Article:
Internet-Draft Best practices for password hashing and March 2021
Whited Expires 19 September 2021 [Page]
Common Authentication Technology Next Generation
Intended Status:
Best Current Practice
S. Whited

Best practices for password hashing and storage


This document outlines best practices for handling user passwords and other authenticator secrets in client-server systems making use of SASL.

Status of This Memo

This Internet-Draft is submitted in full conformance with the provisions of BCP 78 and BCP 79.

Internet-Drafts are working documents of the Internet Engineering Task Force (IETF). Note that other groups may also distribute working documents as Internet-Drafts. The list of current Internet-Drafts is at

Internet-Drafts are draft documents valid for a maximum of six months and may be updated, replaced, or obsoleted by other documents at any time. It is inappropriate to use Internet-Drafts as reference material or to cite them other than as "work in progress."

This Internet-Draft will expire on 19 September 2021.

Table of Contents

1. Introduction

Following best practices when hashing and storing passwords for use with SASL impacts a great deal more than just a user's identity. It also affects usability, backwards compatibility, and interoperability by determining what authentication and authorization mechanisms can be used.

1.1. Conventions and Terminology

Various security-related terms are to be understood in the sense defined in [RFC4949]. Some may also be defined in [NISTSP63-3] Appendix A.1 and in [NISTSP132] section 3.1.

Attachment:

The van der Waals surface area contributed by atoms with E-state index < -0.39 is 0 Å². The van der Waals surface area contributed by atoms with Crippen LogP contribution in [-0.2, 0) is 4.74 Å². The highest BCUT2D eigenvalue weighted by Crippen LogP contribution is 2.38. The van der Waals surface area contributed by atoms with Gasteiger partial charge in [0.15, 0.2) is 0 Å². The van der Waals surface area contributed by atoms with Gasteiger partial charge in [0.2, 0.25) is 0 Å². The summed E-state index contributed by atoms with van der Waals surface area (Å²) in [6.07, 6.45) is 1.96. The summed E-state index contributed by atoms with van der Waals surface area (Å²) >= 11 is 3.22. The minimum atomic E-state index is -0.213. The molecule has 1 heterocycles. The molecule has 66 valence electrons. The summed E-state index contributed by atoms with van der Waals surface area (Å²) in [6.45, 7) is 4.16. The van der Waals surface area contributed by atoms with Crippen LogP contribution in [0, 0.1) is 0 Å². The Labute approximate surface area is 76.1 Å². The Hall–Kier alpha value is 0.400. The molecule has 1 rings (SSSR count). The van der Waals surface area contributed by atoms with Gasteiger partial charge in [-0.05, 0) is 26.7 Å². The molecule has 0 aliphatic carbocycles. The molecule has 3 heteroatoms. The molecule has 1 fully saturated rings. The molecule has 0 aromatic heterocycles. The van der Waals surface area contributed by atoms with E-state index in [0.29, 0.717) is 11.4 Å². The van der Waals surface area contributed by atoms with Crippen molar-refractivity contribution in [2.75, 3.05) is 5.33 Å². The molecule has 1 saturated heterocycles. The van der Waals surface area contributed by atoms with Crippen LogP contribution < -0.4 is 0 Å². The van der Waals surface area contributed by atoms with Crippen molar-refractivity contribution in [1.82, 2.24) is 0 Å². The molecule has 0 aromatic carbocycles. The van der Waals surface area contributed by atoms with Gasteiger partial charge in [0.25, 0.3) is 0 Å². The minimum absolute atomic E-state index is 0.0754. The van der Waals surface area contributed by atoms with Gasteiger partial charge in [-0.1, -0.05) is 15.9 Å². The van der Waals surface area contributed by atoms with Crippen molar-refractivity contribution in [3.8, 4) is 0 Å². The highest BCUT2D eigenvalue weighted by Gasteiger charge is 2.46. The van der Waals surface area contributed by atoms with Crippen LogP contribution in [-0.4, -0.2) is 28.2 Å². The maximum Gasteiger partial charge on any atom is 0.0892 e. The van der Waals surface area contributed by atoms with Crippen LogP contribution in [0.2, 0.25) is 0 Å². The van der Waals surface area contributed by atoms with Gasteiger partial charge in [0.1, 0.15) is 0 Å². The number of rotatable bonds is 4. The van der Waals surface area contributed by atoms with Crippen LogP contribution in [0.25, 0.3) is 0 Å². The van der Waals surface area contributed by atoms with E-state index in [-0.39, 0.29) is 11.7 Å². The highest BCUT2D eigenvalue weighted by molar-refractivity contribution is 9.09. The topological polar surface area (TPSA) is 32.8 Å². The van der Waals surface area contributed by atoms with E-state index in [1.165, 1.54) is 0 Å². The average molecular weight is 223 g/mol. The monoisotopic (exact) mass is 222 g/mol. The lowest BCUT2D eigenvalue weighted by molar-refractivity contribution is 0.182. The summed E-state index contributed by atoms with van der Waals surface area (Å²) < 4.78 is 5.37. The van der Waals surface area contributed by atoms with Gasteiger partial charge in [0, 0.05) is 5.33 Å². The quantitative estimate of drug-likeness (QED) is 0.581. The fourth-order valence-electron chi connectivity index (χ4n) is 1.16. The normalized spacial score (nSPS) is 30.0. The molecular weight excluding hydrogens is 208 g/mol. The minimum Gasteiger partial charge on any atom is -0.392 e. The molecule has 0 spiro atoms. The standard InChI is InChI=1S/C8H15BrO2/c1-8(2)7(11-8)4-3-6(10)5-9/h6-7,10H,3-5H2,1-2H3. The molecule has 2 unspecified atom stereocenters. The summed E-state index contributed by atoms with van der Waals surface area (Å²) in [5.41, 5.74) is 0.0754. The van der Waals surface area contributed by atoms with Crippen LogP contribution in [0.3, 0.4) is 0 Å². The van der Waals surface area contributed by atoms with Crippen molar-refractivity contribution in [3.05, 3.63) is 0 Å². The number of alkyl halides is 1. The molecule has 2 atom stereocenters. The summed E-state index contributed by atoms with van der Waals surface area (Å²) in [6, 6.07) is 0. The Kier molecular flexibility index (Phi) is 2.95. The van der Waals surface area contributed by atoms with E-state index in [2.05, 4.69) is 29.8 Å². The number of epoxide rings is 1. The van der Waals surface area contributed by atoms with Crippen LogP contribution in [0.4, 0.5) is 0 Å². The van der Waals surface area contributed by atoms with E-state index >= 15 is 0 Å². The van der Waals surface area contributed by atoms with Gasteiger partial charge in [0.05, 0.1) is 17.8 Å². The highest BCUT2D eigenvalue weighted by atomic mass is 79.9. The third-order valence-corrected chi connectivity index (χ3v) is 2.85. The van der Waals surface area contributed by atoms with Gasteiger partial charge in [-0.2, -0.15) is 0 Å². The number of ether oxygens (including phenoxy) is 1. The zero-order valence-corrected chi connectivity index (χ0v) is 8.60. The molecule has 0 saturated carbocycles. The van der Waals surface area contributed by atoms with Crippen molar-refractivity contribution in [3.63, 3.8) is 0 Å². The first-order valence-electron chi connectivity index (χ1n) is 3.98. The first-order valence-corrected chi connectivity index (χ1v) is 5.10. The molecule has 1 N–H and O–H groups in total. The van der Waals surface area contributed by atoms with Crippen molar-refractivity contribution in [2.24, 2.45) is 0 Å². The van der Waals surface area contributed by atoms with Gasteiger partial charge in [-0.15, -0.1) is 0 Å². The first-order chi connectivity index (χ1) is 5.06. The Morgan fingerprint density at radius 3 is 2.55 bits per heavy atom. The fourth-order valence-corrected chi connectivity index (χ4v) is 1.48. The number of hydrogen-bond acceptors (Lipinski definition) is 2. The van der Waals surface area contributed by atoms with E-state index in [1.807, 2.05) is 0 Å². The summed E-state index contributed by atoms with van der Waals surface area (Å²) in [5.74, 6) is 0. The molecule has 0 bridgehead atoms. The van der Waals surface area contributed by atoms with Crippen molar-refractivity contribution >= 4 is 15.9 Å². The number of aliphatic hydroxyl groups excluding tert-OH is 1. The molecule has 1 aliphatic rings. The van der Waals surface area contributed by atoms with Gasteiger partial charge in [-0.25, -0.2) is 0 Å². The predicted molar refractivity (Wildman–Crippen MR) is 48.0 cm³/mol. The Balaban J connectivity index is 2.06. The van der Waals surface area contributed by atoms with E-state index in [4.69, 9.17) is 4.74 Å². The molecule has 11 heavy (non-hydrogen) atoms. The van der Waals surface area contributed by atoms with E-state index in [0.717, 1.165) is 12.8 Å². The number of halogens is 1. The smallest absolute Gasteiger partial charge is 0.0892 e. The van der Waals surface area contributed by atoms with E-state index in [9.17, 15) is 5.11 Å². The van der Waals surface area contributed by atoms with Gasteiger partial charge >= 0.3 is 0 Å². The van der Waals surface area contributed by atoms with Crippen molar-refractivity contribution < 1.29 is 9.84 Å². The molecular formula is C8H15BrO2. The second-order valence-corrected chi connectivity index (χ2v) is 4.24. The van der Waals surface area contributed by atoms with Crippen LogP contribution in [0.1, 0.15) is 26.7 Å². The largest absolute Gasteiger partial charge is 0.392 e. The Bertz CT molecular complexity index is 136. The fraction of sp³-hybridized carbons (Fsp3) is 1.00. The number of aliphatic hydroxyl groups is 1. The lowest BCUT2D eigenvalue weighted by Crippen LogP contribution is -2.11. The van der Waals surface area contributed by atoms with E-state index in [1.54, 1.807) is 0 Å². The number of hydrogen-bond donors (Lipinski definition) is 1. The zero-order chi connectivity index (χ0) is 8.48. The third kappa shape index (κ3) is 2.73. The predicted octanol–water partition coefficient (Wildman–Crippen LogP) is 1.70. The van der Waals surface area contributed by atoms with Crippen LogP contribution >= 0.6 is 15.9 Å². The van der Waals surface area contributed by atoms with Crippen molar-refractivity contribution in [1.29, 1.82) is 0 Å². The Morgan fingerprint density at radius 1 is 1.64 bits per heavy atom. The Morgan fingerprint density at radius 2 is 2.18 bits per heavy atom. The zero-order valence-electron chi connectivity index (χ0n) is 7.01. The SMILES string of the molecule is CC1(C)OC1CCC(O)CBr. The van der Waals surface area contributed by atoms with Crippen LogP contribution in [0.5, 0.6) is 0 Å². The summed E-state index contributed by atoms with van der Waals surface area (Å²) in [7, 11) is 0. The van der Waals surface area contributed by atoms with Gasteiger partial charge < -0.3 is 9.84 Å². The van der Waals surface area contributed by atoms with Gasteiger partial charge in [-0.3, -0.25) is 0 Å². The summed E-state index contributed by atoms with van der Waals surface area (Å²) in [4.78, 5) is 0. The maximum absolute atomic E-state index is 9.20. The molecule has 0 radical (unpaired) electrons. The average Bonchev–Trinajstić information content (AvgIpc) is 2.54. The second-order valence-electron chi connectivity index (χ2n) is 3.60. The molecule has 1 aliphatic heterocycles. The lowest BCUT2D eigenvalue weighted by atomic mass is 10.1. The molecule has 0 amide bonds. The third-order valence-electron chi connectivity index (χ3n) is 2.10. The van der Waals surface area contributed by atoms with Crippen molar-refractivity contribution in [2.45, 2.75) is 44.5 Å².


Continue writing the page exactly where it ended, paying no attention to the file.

Throughout this document the term "password" is used to mean any password, passphrase, PIN, or other memorized secret.

Other common terms used throughout this document include:

Mechanism pinning
A security mechanism which allows SASL clients to resist downgrade attacks. Clients that implement mechanism pinning remember the perceived strength of the SASL mechanism used in a previous successful authentication attempt and thereafter only authenticate using mechanisms of equal or higher perceived strength.
A secret added to a password hash like a salt. Unlike a salt, peppers are secret and the same pepper may be reused for many hashed passwords. They must not be stored alongside the hashed password.
In this document salt is used as defined in [RFC4949].

The key words "MUST", "MUST NOT", "REQUIRED", "SHALL", "SHALL NOT", "SHOULD", "SHOULD NOT", "RECOMMENDED", "NOT RECOMMENDED", "MAY", and "OPTIONAL" in this document are to be interpreted as described in BCP 14 [RFC2119] [RFC8174] when, and only when, they appear in all capitals, as shown here.

2. SASL Mechanisms

For clients and servers that support password based authentication using SASL [RFC4422] it is RECOMMENDED that the following mechanisms be implemented:

System entities SHOULD NOT invent their own mechanisms that have not been standardized by the IETF or another reputable standards body. Similarly, entities SHOULD NOT implement any mechanism with a usage status of "OBSOLETE", or "LIMITED" in the IANA SASL Mechanisms Registry [IANA.sasl.mechanisms] and MUST NOT implement any mechanisms with a status of "MUST NOT be used". For example, entities SHOULD NOT implement DIGEST-MD5 (deprecated in [RFC6331]).

The SASL mechanisms discussed in this document do not negotiate a security layer. Because of this a strong security layer such as TLS [RFC8446] MUST be negotiated before SASL mechanisms can be advertised or negotiated.

3. Client Best Practices

3.1. Mechanism Pinning